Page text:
This January Not Mildest Ever But It’s Close

OCEAN CITY — While there is still a long way to go and February and March might yet deliver the toughest blows, the remarkably mild winter thus far has been a blessing for most across the Lower Shore.

Temperatures peaked out in the mid-60s this week with some areas approaching the 70-degree mark, continuing a winter-long trend of extremely mild temperatures and relatively dry conditions. With the exception of a handful of days, the month of January has been one of the mildest on record in the mid-Atlantic area.

According to the National Weather Service, the warmest January on record in the mid-Atlantic region was 2006, when the average temperature came in at a balmy 41.6 degrees. January 2012 ranked right near the top with an average daily temperature of 37.9 degrees, and there have been more than a few days when the daytime temperature has topped out at over 60 degrees.

While the weather has not necessarily translated into big crowds in the resort area, those who did come enjoyed outdoor activities including a remarkable winter fishing season and an equally impressive offseason for golf, for example.

“In terms of demoflush numbers, it looks like we’re right about where we normally are for January, so there’s no hard evidence of a spike in the number of visitors,” said Ocean City Communications Manager Donna Abbott this week. “Anecdotally, the weekends have certainly seemed to be pretty lively, so maybe our residents and visitors are taking the opportunity to get out more. There just seems to be more people out and about.”

While the numbers haven’t spiked up, those who have come to the resort are getting out and enjoying Ocean City’s offseason amenities.

“I’ve heard the golf courses have done well throughout the month, even during the week, so that’s definitely a positive,” said Abbott. “Hopefully, people are getting out more and enjoying all we have to offer and spending a little money in our businesses.”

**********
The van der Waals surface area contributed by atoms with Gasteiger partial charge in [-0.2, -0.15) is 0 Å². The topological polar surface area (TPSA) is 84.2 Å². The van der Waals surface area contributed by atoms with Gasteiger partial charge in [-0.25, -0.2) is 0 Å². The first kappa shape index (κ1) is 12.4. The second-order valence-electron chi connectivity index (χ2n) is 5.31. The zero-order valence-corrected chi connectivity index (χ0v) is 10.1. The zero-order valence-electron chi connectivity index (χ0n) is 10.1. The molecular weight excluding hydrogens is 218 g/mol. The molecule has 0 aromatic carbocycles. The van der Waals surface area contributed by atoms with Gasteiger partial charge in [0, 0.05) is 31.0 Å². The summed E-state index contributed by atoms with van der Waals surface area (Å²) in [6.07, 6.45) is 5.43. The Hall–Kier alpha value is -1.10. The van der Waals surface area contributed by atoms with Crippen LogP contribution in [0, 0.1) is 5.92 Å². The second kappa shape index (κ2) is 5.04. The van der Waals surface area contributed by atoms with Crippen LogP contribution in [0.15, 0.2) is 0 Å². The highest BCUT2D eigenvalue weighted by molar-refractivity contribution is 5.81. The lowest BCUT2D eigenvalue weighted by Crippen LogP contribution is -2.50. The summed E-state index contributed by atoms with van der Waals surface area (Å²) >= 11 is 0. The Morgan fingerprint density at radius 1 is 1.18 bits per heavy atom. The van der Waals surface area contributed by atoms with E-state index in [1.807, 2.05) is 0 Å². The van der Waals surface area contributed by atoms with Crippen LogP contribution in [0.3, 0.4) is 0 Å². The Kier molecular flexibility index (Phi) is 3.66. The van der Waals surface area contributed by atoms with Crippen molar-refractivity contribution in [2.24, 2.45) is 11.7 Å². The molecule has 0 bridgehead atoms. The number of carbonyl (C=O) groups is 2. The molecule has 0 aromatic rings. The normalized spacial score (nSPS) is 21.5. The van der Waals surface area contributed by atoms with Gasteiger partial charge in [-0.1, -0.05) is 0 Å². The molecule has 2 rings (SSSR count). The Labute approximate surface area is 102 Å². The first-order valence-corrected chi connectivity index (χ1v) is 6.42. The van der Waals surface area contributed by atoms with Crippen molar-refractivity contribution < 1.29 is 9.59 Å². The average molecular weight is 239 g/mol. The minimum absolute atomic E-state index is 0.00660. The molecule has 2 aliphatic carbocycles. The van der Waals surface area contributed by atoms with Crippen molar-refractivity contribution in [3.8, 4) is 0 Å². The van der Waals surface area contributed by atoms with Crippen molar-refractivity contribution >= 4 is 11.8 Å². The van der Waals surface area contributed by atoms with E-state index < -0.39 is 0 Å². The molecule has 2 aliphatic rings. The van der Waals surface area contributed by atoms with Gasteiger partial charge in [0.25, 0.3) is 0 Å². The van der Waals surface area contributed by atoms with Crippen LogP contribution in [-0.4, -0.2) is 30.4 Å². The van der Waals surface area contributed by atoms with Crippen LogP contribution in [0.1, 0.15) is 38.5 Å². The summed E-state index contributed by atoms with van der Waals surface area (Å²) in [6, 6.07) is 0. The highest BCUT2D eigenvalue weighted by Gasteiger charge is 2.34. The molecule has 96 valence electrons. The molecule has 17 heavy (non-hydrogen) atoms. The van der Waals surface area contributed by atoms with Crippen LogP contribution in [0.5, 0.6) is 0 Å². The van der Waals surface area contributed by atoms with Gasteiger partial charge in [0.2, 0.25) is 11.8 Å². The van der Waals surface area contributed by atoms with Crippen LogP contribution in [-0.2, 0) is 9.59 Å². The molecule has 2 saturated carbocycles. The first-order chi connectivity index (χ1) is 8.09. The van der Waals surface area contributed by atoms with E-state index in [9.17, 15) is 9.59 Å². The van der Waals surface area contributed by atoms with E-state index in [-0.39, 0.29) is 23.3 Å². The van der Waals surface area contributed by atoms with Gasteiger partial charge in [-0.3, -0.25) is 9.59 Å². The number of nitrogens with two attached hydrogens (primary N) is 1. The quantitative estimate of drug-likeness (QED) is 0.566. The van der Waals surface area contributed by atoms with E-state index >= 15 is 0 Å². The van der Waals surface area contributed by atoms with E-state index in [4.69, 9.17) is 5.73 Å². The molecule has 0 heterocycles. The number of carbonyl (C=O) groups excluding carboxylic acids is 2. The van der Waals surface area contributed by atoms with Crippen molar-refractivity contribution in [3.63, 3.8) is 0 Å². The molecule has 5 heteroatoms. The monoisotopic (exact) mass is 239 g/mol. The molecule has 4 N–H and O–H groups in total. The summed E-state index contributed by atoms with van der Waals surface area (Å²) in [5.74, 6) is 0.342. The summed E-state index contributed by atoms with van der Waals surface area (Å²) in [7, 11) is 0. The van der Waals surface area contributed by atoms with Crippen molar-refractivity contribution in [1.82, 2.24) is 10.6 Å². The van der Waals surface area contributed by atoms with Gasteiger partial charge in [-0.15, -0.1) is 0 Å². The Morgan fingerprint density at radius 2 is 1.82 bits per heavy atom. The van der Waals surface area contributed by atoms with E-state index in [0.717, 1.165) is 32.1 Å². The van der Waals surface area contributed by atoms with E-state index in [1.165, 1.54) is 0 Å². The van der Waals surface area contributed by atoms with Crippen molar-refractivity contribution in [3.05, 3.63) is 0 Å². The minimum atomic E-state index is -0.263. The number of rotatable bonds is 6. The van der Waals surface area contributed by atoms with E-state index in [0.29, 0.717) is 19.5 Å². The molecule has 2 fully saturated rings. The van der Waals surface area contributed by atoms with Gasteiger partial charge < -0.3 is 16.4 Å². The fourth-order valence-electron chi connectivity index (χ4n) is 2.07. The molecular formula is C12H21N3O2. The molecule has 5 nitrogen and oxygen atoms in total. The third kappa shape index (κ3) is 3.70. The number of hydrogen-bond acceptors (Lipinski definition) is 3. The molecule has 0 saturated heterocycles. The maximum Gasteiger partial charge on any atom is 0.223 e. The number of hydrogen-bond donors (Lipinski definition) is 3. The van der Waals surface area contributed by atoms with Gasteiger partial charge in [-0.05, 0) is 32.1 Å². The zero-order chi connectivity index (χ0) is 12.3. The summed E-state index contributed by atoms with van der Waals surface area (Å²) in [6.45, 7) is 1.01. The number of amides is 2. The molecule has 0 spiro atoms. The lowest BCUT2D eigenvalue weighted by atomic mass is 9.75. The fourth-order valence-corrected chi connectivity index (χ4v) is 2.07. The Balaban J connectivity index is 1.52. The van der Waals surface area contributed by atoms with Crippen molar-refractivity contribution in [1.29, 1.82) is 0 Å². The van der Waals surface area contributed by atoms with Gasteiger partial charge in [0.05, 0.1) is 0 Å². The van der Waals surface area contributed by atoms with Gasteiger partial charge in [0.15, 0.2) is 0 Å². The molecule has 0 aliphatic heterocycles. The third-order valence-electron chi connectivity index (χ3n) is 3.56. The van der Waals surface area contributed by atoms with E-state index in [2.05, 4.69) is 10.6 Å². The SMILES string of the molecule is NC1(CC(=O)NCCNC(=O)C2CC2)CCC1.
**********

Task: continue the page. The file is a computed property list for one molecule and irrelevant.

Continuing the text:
Winter is often a time to move forward with significant improvement projects and this year is no different. However, the balmy weather has kept most moving forward steadily.

“Obviously, the weather has been a blessing for both the Boardwalk and convention center projects,” said Ocean City Engineer Terry McGean. “The good weather has helped keep both projects on schedule.”

McGean said most major projects have contingency plans for bad weather as expected, but the warm winter weather has resulted in few delays.

“On the Boardwalk, we lost only two days in January to bad weather and that was rain,” he said. “Ordinarily, I would expect to lose six or more days this time of year to rain and snow, or even cold, which prevents concrete pours.”

As usual, the State Highway Administration (SHA) has been locked and loaded for winter in terms of snow and ice removal, but its fleet of vehicles and tons of materials have been left largely idle this year.

“It’s definitely been one of the warmer winters in recent memory,” said Charlie Gischlar of SHA Communications this week. “We’ve only had one response on the entire Eastern Shore this winter and that was relatively minor. There have been a few more responses in the central part of the state and in western Maryland, obviously, but even those haven’t been too significant. We know we’re far from out of the woods, but we’re loaded and ready to go.”

Gischlar said a big advantage of the mild winter for SHA has been that many of the agency’s highway repair and rehabilitation projects are either finished or way ahead of schedule. He said applying the final surface during a repaving job requires a temperature of 50 degrees or better, a scenario that has played out for much of the winter thus far.

“Usually, as we get into Thanksgiving or later, we have to make a decision about whether or not to move forward with a project or even start one,” he said. “This year, we’ve been able to finish some projects we wouldn’t normally think of starting because it’s been so nice.”

The unusually mild winter has also been a blessing for Lower Shore residents normally battling high energy costs this time of year.

“In Maryland, we saw an 8.4-percent reduction in electricity usage, comparing December of 2010 to December of 2011,” said Delmarva Power Media Relations Manager Matt Likovich. “The drop in energy usage is probably attributable to the mild winter weather, as well as many customers adopting energy-saving practices in general.”

However, while many residents are seeing significantly lower energy bills due to the mild winter weather, there is still a huge demand for energy assistance despite the warmer temperatures. For example, Shore Up!, which provides financial assistance to those in need on the Lower Shore, has not seen a drop in the number of requests despite lower energy usage. 
“We have not really seen fewer applications and we have about the same number as we did at this time last year,” said Shore Up! Planning Coordinator Alicia Robinson. “We do not track energy usage, we just look at how many applications we are getting. There are still a lot of people who need help out there.”